ON June 24, Gloucestershire auctioneers Chorley's will offer for sale this enormous 47 x 47ft (14.3 x 14.3m) reconstruction of the Orpheus pavement, a Roman mosaic.
The project took brothers Bob and John Woodward ten years to
complete and consists of 1.6 million hand-cut clay tesserae. The
remains of the original Orpheus pavement are in the large hall of
the Roman villa at Woodchester, near Stroud. The Woodward brothers
visited the mosaic at its most recent uncovering and public viewing
in 1973, after which Bob Woodward's research began.
The result is part fantasy, part fact. The earliest report Mr
Woodward found was from 1693 when Celtic scholar Edward Llwyd
recorded having seen "birds and beasts on the floor". A manuscript
in the Bodleian Library reported that in 1711 visitors noticed what
they thought was a wyvern (in fact, it was a griffin). There are
various other references down the years.
The Woodward brothers also studied other Orpheus mosaics to make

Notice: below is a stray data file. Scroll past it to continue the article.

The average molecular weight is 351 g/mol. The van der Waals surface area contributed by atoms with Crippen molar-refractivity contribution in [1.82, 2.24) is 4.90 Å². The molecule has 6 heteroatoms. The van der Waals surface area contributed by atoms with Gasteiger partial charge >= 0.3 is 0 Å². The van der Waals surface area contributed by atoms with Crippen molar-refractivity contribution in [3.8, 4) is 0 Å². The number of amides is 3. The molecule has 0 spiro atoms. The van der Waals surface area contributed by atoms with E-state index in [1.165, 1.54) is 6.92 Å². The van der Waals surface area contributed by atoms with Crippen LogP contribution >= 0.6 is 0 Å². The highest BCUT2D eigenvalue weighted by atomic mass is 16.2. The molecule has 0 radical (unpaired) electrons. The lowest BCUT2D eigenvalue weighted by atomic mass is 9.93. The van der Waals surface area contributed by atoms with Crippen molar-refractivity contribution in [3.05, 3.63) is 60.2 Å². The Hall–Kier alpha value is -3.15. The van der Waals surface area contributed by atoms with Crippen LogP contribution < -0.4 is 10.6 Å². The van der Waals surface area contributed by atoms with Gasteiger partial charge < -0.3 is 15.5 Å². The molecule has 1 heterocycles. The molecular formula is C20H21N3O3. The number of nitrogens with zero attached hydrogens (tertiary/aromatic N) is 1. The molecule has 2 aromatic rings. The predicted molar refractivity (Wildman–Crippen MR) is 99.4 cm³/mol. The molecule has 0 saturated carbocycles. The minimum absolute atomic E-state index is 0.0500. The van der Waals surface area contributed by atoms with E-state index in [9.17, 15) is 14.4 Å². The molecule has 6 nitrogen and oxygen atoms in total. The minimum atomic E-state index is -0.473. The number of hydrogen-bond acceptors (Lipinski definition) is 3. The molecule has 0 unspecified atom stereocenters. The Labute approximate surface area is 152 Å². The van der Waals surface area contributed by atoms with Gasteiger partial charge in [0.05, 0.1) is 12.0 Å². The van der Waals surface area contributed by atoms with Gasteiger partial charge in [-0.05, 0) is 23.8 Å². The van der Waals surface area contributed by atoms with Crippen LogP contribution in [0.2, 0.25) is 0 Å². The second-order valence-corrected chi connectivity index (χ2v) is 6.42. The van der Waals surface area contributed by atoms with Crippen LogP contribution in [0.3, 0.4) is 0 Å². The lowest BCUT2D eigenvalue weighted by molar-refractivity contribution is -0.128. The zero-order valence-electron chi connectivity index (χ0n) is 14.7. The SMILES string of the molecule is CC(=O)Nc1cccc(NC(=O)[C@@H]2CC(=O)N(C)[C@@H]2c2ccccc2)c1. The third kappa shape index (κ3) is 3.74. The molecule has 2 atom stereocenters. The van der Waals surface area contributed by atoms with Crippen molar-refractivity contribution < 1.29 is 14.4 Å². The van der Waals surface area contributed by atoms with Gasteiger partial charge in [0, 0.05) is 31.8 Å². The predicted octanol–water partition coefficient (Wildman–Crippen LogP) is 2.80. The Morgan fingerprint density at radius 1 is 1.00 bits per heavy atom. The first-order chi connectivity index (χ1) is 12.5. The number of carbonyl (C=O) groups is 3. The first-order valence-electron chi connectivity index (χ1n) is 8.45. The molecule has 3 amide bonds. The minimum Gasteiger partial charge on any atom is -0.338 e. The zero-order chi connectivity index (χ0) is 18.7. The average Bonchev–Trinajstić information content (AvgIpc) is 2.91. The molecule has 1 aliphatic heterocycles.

their reconstruction of missing sections as accurate as
The original pavement is made of limestone in seven different
colours and 14 shades, but recreating it in stone would have been
too expensive and heavy, so the Woodward brothers used naturally
coloured clay, only using artificial colour to represent water.
Twelve tons of clay were fired into strips and then cut into
cubes. Colour slides of the original were projected from below onto
a transparent workbench and each tessera was cemented onto boards
in 400 sections that could be moved individually and assembled on a
Both the original and reconstructed pavements are in the
Guinness Book of Records under "Largest Mosiac". The
reconstruction, already in need of restoration, has been on display
at Prinknash Abbey. Chorley's, who are based in Prinknash Abbey
Park, will sell the pavement in situ but, as yet, have not set an
Contact 01452 344499.
A catalogue will be available in early June at www.simonchorley.com
By Anna Brady